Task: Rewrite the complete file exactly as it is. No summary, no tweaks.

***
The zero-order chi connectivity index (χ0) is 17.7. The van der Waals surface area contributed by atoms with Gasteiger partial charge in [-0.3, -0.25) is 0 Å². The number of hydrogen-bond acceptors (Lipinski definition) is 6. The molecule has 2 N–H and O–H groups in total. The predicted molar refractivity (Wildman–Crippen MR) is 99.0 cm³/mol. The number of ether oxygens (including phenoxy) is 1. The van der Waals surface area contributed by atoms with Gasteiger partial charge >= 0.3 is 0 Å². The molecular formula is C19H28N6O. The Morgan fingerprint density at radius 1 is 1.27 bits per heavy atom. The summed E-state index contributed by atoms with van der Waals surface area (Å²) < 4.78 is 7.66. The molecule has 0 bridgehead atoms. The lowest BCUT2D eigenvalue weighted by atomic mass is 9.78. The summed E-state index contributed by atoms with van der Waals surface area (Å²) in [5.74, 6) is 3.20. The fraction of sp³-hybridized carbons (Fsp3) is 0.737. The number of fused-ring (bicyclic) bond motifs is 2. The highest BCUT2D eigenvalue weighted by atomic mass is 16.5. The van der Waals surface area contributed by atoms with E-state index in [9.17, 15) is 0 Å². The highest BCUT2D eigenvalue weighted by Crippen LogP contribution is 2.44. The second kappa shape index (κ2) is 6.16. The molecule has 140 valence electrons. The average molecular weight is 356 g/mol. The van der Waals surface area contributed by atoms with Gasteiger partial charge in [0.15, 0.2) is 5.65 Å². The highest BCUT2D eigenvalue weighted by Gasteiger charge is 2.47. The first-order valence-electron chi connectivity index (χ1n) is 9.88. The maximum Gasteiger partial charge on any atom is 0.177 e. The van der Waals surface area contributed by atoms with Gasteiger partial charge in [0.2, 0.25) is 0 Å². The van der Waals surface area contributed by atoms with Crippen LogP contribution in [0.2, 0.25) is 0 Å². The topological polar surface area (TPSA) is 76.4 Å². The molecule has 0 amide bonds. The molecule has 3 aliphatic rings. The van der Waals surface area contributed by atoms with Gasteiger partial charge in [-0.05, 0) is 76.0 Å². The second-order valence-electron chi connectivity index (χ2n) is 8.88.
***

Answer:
The zero-order chi connectivity index (χ0) is 17.7. The van der Waals surface area contributed by atoms with Gasteiger partial charge in [-0.3, -0.25) is 0 Å². The number of hydrogen-bond acceptors (Lipinski definition) is 6. The molecule has 2 N–H and O–H groups in total. The predicted molar refractivity (Wildman–Crippen MR) is 99.0 cm³/mol. The number of ether oxygens (including phenoxy) is 1. The van der Waals surface area contributed by atoms with Gasteiger partial charge >= 0.3 is 0 Å². The molecular formula is C19H28N6O. The Morgan fingerprint density at radius 1 is 1.27 bits per heavy atom. The summed E-state index contributed by atoms with van der Waals surface area (Å²) < 4.78 is 7.66. The molecule has 0 bridgehead atoms. The lowest BCUT2D eigenvalue weighted by atomic mass is 9.78. The summed E-state index contributed by atoms with van der Waals surface area (Å²) in [5.74, 6) is 3.20. The fraction of sp³-hybridized carbons (Fsp3) is 0.737. The number of fused-ring (bicyclic) bond motifs is 2. The highest BCUT2D eigenvalue weighted by atomic mass is 16.5. The van der Waals surface area contributed by atoms with E-state index in [9.17, 15) is 0 Å². The highest BCUT2D eigenvalue weighted by Crippen LogP contribution is 2.44. The second kappa shape index (κ2) is 6.16. The molecule has 140 valence electrons. The average molecular weight is 356 g/mol. The van der Waals surface area contributed by atoms with Gasteiger partial charge in [0.15, 0.2) is 5.65 Å². The highest BCUT2D eigenvalue weighted by Gasteiger charge is 2.47. The first-order valence-electron chi connectivity index (χ1n) is 9.88. The maximum Gasteiger partial charge on any atom is 0.177 e. The van der Waals surface area contributed by atoms with Gasteiger partial charge in [0.2, 0.25) is 0 Å². The van der Waals surface area contributed by atoms with Crippen LogP contribution in [0.2, 0.25) is 0 Å². The topological polar surface area (TPSA) is 76.4 Å². The molecule has 0 amide bonds. The molecule has 3 aliphatic rings. The van der Waals surface area contributed by atoms with Gasteiger partial charge in [-0.05, 0) is 76.0 Å². The second-order valence-electron chi connectivity index (χ2n) is 8.88.